“But what we’ve seen in recent years is an infusion of investment in the large van segment,” Namuth told Fleet Owner. That has brought more choice in the form of the OEM’s NV 1500-3500 vans, the Mercedes-Benz Sprinter, the recent additions of Ford’s Transit and Ram’s ProMaster vans transplanted from the European market, and the Chevrolet Express/ GMC Sonoma vans.
“Customers are now shifting into larger vans,” Namuth said, “because they’re getting better fuel economy, more utility, and a vehicle where they can lock their products and tools inside versus being outside in a box or service body.”
Beyond a shift toward larger vans—which has also left the compact van segment flat or at a loss this year—there’s a desire for taller ones. “With the launch of the Transit in medium- and high-roof variants in North America that we previously didn’t offer, the trend is to go to higher-roof models,” Ford’s Stoehr said. “And once they [drivers] can stand, they usually never want to go back,” he added, unless vans need to drive in height-restricted areas.
Ram touts the same advantage with its front-wheel-drive ProMaster, an exclusive for the large van segment, and compact ProMaster City vans. With the engine and transmission underhood and driving the front wheels, it allows for a lower floor at the rear, Ram’s Sowers pointed out. “For any given roof height on the outside, that gives us more interior height—more cubic feet to store things or space to stand up,” he said. “It makes for a lower step-in height, and in some cases, we’ve got operators making 60 cycles in and out of a van in the course of a day, and it makes a big difference.”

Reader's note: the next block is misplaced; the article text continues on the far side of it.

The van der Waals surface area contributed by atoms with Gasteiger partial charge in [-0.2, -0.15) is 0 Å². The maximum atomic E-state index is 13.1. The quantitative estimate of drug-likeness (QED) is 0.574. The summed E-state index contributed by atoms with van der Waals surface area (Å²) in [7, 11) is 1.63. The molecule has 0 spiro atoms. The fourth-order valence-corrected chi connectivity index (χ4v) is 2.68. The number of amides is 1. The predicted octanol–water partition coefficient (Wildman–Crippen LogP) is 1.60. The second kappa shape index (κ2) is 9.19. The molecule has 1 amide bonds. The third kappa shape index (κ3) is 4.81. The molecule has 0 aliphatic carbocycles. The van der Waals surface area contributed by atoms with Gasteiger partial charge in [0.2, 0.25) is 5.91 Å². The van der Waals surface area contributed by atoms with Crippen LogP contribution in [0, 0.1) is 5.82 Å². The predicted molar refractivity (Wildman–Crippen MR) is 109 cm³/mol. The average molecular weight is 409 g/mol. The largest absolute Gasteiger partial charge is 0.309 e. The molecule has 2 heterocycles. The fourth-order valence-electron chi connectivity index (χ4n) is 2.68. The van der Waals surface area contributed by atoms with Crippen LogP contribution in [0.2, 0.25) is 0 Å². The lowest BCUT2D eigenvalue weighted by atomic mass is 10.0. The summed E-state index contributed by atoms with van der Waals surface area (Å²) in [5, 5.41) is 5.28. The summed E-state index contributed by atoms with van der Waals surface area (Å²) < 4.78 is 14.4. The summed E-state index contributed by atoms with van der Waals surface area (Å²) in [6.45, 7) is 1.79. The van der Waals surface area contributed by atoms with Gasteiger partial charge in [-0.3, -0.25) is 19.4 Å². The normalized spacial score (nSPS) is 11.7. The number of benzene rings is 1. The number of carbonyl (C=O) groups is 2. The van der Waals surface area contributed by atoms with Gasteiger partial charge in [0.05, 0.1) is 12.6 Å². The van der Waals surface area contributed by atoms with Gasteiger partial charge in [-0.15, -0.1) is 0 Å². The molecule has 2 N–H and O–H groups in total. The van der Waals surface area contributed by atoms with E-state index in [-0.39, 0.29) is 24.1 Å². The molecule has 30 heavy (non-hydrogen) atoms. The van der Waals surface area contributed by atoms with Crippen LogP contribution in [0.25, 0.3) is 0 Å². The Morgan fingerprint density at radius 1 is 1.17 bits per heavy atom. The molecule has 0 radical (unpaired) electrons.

Front-wheel-drive also makes the ProMaster more maneuverable and gives it better traction, Sowers added. He contended that the configuration’s more carlike drivability and handling can help businesses focus on hiring the people who are best at their trade without as much emphasis on them being able to drive larger, heavier vehicles.
A number of convenience options in vans and pickups also stand out as customer-driven innovations. This year, Ford added a heavy-duty cargo floor option for the Transit along with manual step-down parking brake, which customers like the RV community and builders wanted to allow more room between the front seats or for a swiveling front seat. 2018 Ram 1500-3500 pickups offer a remote exterior switch to activate LED truck bed lights, while Nissan has a “trailer light check” function for the Titan and Titan XD that cycles through turn signal, brake and running lights designed to make towing a one-person proposition.